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DOL to pay top OSHA official $820,000 for retaliatory termination

In 2009, a number of groups were investigating what really goes on in poultry processing plants, including a couple of reporters for the Charlotte Observer. Part of the reporters' investigation related to workplace injuries in the poultry industry, so they contacted Bob Whitmore, then head of the Occupational Safety and Health Administration's record keeping section. In an interview, he revealed that injuries to workers were routinely underreported in the industry and criticized OSHA for allowing that to happen.

He was fired. After 37 years at OSHA, Whitmore says, he was fired in retaliation for reporting the illegal behavior. So, he filed a grievance with the U.S. Merit Systems Protection Board claiming he was terminated in violation of the federal Whistleblower Protection Act.

More than four years of litigation ensued, including a ruling last year but the U.S. Court of Appeals for the Federal Circuit that Whitmore was a bona fide whistleblower deserving the full protection of the Whistleblower Protection Act.

This week, the U.S. Department of Labor, which oversees OSHA, announced that it has agreed to pay Whitmore $820,000 -- the largest known retaliatory discharge settlement by federal agency.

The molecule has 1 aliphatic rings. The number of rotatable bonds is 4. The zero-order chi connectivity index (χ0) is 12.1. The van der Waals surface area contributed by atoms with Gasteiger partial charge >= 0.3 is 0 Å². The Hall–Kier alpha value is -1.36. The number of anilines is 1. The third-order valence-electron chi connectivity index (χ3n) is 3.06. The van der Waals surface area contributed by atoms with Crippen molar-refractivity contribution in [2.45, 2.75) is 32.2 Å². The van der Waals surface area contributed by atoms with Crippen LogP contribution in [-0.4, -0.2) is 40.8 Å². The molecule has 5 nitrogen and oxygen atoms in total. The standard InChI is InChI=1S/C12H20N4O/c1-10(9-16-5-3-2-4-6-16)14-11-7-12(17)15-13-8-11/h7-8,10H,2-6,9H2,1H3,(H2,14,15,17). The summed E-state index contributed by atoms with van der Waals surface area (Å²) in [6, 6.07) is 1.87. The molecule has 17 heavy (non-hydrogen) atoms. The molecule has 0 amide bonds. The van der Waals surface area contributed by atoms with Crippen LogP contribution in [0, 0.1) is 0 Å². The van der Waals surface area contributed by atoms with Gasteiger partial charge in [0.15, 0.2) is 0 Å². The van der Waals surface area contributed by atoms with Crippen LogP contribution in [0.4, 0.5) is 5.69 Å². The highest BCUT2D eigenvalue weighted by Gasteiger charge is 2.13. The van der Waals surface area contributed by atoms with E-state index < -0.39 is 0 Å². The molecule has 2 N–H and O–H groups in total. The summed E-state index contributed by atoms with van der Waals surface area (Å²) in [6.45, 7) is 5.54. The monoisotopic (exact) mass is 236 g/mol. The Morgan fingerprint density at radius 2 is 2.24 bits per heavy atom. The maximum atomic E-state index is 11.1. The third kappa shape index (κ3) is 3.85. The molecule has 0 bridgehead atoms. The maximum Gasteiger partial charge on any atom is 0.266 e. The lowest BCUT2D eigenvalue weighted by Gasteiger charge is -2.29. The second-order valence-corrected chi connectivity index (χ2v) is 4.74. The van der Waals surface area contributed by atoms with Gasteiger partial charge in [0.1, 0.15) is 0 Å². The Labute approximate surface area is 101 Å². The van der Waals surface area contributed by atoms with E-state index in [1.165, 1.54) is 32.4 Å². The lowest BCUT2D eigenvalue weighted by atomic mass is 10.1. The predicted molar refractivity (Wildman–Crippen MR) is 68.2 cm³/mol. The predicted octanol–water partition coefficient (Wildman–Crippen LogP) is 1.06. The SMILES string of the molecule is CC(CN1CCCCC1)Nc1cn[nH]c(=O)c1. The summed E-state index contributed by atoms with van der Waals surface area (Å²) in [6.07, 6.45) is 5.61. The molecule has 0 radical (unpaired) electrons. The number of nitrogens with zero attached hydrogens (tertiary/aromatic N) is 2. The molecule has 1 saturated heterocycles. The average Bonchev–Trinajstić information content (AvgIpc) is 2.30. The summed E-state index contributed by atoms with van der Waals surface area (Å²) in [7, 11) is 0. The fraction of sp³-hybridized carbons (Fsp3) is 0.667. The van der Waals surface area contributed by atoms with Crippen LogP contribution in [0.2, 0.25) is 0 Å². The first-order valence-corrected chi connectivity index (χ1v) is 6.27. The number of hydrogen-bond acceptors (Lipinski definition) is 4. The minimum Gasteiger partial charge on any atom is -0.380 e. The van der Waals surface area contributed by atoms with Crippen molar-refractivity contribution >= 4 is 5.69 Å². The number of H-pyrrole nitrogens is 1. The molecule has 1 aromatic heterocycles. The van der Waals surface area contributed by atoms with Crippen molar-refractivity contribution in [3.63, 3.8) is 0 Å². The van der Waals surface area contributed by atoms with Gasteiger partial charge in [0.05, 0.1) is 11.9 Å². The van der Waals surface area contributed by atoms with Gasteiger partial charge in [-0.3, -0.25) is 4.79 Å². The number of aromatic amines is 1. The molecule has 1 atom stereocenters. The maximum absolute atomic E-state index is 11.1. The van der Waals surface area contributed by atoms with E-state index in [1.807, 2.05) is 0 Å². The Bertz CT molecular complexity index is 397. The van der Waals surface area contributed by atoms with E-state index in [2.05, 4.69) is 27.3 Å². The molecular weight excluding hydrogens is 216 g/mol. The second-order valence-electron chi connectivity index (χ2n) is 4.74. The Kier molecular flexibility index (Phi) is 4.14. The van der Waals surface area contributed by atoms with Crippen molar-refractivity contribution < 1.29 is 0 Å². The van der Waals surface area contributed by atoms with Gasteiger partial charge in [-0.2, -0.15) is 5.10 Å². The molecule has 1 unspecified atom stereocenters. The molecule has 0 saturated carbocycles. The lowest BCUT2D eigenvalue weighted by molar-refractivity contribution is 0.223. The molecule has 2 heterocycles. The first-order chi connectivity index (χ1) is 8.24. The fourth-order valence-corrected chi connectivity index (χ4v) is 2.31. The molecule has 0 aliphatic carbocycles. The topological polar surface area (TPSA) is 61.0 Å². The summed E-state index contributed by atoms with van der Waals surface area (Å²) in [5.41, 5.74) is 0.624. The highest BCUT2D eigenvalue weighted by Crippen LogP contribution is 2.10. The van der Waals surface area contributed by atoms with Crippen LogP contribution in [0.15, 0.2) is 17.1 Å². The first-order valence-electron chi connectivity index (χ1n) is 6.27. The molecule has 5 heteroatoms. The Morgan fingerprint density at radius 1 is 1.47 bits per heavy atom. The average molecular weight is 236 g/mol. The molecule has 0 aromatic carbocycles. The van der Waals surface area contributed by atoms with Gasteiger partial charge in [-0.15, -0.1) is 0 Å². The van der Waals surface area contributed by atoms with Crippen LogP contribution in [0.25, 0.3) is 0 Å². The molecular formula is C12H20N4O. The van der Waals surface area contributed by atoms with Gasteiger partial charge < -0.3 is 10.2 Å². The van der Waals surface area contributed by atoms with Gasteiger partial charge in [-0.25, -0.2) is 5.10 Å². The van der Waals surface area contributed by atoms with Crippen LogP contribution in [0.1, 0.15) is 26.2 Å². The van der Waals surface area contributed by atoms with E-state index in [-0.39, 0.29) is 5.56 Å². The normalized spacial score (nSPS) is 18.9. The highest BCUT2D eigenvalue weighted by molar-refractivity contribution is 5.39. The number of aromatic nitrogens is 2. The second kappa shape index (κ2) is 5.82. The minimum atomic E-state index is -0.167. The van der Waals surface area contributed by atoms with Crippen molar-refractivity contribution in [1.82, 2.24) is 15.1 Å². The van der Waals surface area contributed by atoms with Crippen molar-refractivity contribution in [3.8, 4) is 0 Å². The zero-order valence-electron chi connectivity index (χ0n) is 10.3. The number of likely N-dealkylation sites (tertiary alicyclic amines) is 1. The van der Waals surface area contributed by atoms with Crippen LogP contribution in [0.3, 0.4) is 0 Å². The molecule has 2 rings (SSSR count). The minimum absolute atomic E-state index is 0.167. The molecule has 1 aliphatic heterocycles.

“I think Bob paid a very big price for people injured in the workplace,” said his attorney. “The government paid a bigger price with a landmark settlement.” He added, “there are people who are not going to get killed or injured in the workplace because of Bob Whitmore.”

The settlement was approved by the Merit Systems Protection Board this week. Strangely, part of the settlement requires the 66-year-old Whitmore not to seek any employment with the Department of Labor for 15 years.

“I regret that I’m not going to get the opportunity to finish what I set out to do,” Whitmore said of the settlement. “That will bug me.”

Worker advocates hope the sheer size of the settlement will send an urgent message to other employers -- both government and private-sector -- about how to respond to whistleblowing activity. The curious may still wonder: if the Labor Department is meant to respect and even value whistleblowers, why did they want to keep Whitmore from ever working there again?

Source: The Charlotte Observer, "Feds to pay OSHA whistleblower $820,000 settlement," Ames Alexander, June 5, 2013

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